Polling numbers: Why there may be bubble trouble ahead

Data crunching by industry analysts suggests the latest market bubble is likely to burst shortly after the next US presidential election, warns Christopher Adams, Markets Editor at the Financial Times. We highlight the key numbers behind the gloomy forecast

Six. The number of years that US stock market trading is into a bull run. The market has been trading at record highs and the B-word has returned to investors’ lips. For some, the exuberance has become symptomatic of a bubble, stoked by an assumption that central bankers, who by way of quantitative easing have encouraged investors to pour money into risky assets, are ready to support falling markets.

300. The number of market bubbles (both major and minor) that veteran fund manager GMO has crunched the data on in over 88 years. According to GMO’s Jeremy Grantham, today’s market conditions mean we are headed for a correction in the not-too-distant future. GMO draws on research by John Hussman, who argues that US markets were overpriced by between 75%-125% at the end of March. He writes that GMO “very much agrees with the spirit of this data, but our preferred measure for our seven-year forecast has the market slightly less overvalued at 65%.”

2,250. The amount that the S&P would need to rise to from current levels for the US stock market to get to what Grantham calls a two-sigma event, which is akin to the US stocks bubble before the plunge of 2008. This is within reach, given that the driving force behind recent bubbles has been the Greenspan Put, the market-friendly approach of former Federal Reserve Chairman Alan Greenspan.

2016. The year of the next US presidential election. Grantham, taking account of how markets move with political cycles, predicts that stocks are likely to rise at least until the election in November of that year. History shows, he says, that strong gains tend to come in the third year of the presidential cycle. So from October this year until April 2015, the market is likely to be strong, the S&P perhaps even rallying past the 2,250 level in the following 18 months up to the election. “And then, around the election or soon after, the market bubble will burst, as bubbles always do, and will revert to its trend value, around half its peak or worse, depending on what new ammunition the Fed can dig up,” he forecasts.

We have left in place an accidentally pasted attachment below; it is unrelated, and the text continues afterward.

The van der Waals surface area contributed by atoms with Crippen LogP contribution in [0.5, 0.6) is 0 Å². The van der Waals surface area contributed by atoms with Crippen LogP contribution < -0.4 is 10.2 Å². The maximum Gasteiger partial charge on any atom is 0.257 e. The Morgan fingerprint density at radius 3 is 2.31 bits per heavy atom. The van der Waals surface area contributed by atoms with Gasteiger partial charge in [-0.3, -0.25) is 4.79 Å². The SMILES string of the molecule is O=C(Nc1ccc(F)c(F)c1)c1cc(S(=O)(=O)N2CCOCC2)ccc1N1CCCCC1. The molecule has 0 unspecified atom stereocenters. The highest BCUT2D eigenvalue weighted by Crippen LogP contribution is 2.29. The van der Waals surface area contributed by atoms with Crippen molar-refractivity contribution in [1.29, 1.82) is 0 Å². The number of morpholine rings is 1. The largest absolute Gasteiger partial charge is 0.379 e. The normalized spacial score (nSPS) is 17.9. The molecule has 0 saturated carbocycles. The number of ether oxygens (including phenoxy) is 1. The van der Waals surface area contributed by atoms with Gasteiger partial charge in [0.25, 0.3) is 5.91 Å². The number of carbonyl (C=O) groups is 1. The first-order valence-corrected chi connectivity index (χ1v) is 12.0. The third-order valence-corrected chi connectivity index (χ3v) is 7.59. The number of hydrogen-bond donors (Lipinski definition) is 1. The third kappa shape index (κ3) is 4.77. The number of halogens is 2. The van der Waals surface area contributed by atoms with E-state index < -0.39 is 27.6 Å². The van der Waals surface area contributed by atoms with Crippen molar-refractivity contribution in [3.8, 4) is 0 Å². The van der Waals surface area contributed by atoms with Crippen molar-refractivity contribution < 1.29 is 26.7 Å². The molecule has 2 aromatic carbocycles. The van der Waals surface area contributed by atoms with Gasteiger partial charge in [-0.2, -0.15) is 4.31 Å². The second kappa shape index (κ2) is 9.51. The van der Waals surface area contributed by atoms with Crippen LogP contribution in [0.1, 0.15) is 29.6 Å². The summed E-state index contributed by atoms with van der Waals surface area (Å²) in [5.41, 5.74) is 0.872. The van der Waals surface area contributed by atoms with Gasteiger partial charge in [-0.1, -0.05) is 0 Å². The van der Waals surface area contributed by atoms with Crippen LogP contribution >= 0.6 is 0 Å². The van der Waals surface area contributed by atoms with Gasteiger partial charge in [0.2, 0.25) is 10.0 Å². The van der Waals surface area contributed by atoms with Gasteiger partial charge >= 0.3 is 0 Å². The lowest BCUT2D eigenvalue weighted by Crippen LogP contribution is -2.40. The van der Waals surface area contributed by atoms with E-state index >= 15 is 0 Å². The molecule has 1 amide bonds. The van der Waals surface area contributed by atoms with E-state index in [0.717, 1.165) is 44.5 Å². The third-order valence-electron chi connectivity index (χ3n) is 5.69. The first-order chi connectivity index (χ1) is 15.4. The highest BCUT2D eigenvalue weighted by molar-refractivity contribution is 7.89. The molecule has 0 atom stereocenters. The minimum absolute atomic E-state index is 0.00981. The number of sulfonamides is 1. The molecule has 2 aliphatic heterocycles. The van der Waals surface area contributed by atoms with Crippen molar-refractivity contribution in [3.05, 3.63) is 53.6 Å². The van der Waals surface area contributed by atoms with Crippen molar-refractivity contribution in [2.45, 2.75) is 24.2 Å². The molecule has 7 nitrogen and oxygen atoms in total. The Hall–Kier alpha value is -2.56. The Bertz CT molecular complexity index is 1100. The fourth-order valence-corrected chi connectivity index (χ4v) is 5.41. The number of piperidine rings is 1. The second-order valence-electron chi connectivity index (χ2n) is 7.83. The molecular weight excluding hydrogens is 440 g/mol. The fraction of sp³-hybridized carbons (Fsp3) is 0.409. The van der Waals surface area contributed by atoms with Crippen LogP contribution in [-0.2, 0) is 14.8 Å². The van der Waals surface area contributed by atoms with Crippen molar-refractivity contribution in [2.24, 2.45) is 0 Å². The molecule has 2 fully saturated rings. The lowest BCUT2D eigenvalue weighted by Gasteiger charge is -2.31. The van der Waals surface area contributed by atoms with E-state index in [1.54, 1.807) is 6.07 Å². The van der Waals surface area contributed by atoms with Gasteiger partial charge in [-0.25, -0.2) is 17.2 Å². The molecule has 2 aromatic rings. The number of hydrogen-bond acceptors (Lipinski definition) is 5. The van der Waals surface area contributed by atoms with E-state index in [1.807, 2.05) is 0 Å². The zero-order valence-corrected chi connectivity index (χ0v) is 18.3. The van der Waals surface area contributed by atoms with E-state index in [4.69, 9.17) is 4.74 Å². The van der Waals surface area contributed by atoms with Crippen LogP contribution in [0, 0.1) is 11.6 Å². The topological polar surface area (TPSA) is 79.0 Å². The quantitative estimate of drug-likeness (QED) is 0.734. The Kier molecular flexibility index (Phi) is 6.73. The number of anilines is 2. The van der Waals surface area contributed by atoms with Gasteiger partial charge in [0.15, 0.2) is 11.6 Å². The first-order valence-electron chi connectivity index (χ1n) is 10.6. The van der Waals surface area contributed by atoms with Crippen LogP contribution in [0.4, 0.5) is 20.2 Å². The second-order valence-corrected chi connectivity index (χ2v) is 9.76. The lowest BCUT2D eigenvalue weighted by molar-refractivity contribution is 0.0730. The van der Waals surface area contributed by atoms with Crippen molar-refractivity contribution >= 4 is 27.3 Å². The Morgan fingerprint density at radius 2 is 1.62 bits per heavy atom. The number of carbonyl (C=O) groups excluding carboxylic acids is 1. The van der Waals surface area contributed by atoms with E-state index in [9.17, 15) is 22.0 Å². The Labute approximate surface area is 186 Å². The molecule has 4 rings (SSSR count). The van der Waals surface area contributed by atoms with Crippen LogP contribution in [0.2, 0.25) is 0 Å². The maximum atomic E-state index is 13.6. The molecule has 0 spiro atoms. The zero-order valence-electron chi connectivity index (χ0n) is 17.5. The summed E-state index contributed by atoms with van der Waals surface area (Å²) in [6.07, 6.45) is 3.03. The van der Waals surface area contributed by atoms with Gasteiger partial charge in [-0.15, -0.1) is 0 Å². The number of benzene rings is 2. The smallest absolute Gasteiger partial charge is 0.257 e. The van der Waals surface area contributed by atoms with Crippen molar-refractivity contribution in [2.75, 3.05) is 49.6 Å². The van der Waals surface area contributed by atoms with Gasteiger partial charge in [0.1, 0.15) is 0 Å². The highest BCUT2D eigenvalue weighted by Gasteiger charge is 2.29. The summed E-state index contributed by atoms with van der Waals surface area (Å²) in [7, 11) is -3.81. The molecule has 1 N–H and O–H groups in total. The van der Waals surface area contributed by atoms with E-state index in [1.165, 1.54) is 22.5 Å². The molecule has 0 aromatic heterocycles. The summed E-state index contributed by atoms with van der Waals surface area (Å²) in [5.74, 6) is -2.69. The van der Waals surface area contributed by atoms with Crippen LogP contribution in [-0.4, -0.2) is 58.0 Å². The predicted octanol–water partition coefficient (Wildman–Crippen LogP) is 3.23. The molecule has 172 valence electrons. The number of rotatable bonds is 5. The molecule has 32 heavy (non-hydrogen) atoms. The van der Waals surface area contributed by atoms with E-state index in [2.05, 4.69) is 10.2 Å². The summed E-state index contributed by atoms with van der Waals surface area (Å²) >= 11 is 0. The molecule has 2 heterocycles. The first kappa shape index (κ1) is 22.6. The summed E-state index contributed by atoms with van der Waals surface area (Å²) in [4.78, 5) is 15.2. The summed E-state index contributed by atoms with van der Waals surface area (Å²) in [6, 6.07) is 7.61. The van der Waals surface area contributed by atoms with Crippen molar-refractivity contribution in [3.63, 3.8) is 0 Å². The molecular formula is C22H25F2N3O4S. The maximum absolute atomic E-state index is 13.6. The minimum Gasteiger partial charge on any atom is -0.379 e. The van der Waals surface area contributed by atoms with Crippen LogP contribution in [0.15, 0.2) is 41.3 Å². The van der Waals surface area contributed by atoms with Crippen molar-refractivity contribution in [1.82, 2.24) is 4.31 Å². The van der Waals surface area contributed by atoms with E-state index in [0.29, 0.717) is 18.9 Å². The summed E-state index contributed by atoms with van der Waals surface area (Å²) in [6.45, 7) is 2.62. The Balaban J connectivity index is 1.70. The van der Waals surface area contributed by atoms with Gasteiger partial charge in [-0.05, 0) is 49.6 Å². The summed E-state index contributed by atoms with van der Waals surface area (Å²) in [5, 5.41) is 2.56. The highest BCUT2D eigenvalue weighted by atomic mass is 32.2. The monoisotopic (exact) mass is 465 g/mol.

2000. The year of the stock market bubble that, according to Grantham, was caused by the ‘this time is different’ mentality of the dotcom boom. His colleague at GMO, Edward Chancellor, defines this mindset as one of the typical characteristics of stock market mania. That same thinking, he says, is evident today among those who believe US profit margins, now at peak levels, have reached a permanent plateau. For good measure, he throws in some other defining characteristics. These include easy money, overblown growth stories, conspicuous consumption and Ponzi finance.

13%. The percentage the S&P gained in 2010. Birinyi Associates has reviewed more than 300 pages of news headlines from that year. Headlines from the first quarter include: “Bull looks long in the tooth” and “The markets have good reasons to be nervous”. Looking back, the headlines demonstrate that just because people say the stock market is overvalued, it does not mean a correction lies ahead.

This is an edited version of an article written by Christopher Adams that originally appeared in the June 2014 print edition of the Review
Published: 21 Aug 2014
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